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    Less than three months before the Declaration of Independence, Pennsylvania Signer John Morton and Governor John Penn make it easier for four imprisoned colonists to pay their debts

    John Morton and John Penn Document Signed "John Morton Speaker" and "John Penn" as Governor and Commander in Chief of the Province of Pennsylvania, 17 pages, 8" x 12.75", separate sheets. [Philadelphia, Pa.], April 6, 1776. From the "Votes of Assembly 1776" in the Pennsylvania Archives: "Message by Mr. Secretary" notifying the assembly that "The Governor is at the Council-Chamber, and requires the Attendance of the Speaker and the House to enact into Laws the several Bills that have received his Assent." Continuing, "Mr. Speaker then with the whole House waited on the Governor, and being returned from the Council-Chamber, the Speaker resumed the Chair, and reported they had waited on his Honour, and presented several Bills respectively entituled..." One of the Bills listed was "An Act for the Relief of William Judd, John Onions, Michael Jordan and William Sanders, Prisoners for Debt in the Gaol of Philadelphia County, with respect to the Imprisonment of their Persons..." The Governor was John Penn; the Speaker was John Morton. Written on top of the first page is "Be it carried to the Governor." Penn has boldly signed in the otherwise blank left margin of the first page. On the last page, Morton has "Signed by Order of the House." Noted by the Secretary and signed by him on the last page: "Passed by The Governor the sixth/day of April in the sixteenth Year of His/Majesty's Reign Annoque Domini 1776./By his Honour's Command/Joseph Shippen Jr/Secretary." This document states that the four named men petitioned the Assembly, stating "that altho' they are willing to assign over all their respective effects to the use of their respective Creditors for the Payment of their respective Debts, and to discharge such as shall thereafter remain unpaid, as soon as, by their Industry, they can find Means of satisfying such Creditors, yet, by their Imprisonment, they are disabled from putting in Execution their just Intentions, and are reduced to great Distress." The Governor orders the Justices of the County Court of Common Pleas to appoint a day at which Judd, Onions, Jordan, and Sanders and their creditors would meet at which time the four men would present an accounting of their assets, "except the wearing Apparel and Bedding for himself and Family not exceeding Ten pounds in Value in the whole." After their assets have been assigned to the creditors, each will "be discharged from his Imprisonment aforesaid." The discharge would not release any other creditors. The four men would still be "liable to be sued, prosecuted or imprisoned for any Debt due to the Crown." The document is on laid, watermarked paper. The first page is lightly soiled with minor soiling throughout. Some nicks at the blank edges of a few pages, particularly the first page. The signature page has been expertly repaired. Overall, in near fine condition.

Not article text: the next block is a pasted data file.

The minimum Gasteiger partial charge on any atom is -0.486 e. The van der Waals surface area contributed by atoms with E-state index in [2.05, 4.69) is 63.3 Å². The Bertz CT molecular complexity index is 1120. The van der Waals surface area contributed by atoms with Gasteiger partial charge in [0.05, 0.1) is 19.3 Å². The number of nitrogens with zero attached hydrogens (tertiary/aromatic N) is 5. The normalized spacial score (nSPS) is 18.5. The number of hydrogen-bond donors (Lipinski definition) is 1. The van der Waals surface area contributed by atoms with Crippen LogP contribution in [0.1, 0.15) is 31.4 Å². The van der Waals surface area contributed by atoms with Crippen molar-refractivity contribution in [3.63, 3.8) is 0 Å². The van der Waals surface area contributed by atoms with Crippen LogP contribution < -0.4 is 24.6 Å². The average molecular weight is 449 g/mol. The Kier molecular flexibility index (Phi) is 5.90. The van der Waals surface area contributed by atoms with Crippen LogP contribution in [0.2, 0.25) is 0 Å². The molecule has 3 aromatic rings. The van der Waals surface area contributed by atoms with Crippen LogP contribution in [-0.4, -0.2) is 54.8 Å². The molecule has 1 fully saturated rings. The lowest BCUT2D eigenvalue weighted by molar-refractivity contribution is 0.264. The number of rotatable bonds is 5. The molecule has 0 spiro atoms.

As twelve other colonies had voted for independence, and the Pennsylvania congressional delegation was evenly split, Morton, who had arrived late, cast the deciding vote in favor of independence. Nine months later, a year after signing this document, he succumbed to an inflammatory fever. John Morton was the first Signer to die, a month before Button Gwinnett was killed in a duel. Documents bearing a 1776 signature of any Signer of the Declaration of Independence are exceptionally desirable; those signed by Morton in the year of independence are extremely rare. The last 1776 Morton signature to appear at public auction was at Sotheby's 28 years ago.

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    Auction Dates
    June, 2008
    3rd-4th Tuesday-Wednesday
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